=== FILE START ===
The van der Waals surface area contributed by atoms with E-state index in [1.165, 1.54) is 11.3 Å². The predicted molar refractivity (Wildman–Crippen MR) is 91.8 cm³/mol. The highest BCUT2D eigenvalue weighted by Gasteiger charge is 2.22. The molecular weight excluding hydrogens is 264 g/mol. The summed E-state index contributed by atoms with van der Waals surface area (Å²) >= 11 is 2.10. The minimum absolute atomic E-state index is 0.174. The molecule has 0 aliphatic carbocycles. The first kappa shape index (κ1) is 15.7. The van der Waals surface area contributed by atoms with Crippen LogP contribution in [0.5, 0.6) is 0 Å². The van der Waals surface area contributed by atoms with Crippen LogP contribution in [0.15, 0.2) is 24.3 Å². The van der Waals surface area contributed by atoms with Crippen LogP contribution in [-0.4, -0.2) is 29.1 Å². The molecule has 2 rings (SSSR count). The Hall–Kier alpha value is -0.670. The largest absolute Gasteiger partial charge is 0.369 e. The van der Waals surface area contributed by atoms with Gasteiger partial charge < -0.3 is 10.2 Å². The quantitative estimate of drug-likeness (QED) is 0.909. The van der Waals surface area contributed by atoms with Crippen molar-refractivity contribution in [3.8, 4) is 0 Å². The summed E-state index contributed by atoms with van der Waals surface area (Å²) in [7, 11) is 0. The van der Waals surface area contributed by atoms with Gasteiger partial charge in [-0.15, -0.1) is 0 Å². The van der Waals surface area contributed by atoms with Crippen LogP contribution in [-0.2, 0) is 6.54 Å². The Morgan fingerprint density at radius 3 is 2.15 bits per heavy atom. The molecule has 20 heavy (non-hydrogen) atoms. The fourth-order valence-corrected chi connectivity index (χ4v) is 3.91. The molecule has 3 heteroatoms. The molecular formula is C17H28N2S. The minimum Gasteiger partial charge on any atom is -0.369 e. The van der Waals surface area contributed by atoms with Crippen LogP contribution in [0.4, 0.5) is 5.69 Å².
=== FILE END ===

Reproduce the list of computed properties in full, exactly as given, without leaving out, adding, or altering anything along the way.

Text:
The van der Waals surface area contributed by atoms with E-state index in [1.165, 1.54) is 11.3 Å². The predicted molar refractivity (Wildman–Crippen MR) is 91.8 cm³/mol. The highest BCUT2D eigenvalue weighted by Gasteiger charge is 2.22. The molecular weight excluding hydrogens is 264 g/mol. The summed E-state index contributed by atoms with van der Waals surface area (Å²) >= 11 is 2.10. The minimum absolute atomic E-state index is 0.174. The molecule has 0 aliphatic carbocycles. The first kappa shape index (κ1) is 15.7. The van der Waals surface area contributed by atoms with Crippen LogP contribution in [0.5, 0.6) is 0 Å². The van der Waals surface area contributed by atoms with Crippen LogP contribution in [0.15, 0.2) is 24.3 Å². The van der Waals surface area contributed by atoms with Crippen LogP contribution in [-0.4, -0.2) is 29.1 Å². The molecule has 2 rings (SSSR count). The Hall–Kier alpha value is -0.670. The largest absolute Gasteiger partial charge is 0.369 e. The van der Waals surface area contributed by atoms with Gasteiger partial charge < -0.3 is 10.2 Å². The quantitative estimate of drug-likeness (QED) is 0.909. The van der Waals surface area contributed by atoms with Crippen molar-refractivity contribution in [3.8, 4) is 0 Å². The summed E-state index contributed by atoms with van der Waals surface area (Å²) in [7, 11) is 0. The van der Waals surface area contributed by atoms with Gasteiger partial charge in [-0.15, -0.1) is 0 Å². The van der Waals surface area contributed by atoms with Crippen LogP contribution in [-0.2, 0) is 6.54 Å². The Morgan fingerprint density at radius 3 is 2.15 bits per heavy atom. The molecule has 20 heavy (non-hydrogen) atoms. The fourth-order valence-corrected chi connectivity index (χ4v) is 3.91. The molecule has 3 heteroatoms. The molecular formula is C17H28N2S. The minimum Gasteiger partial charge on any atom is -0.369 e. The van der Waals surface area contributed by atoms with Crippen LogP contribution in [0.4, 0.5) is 5.69 Å².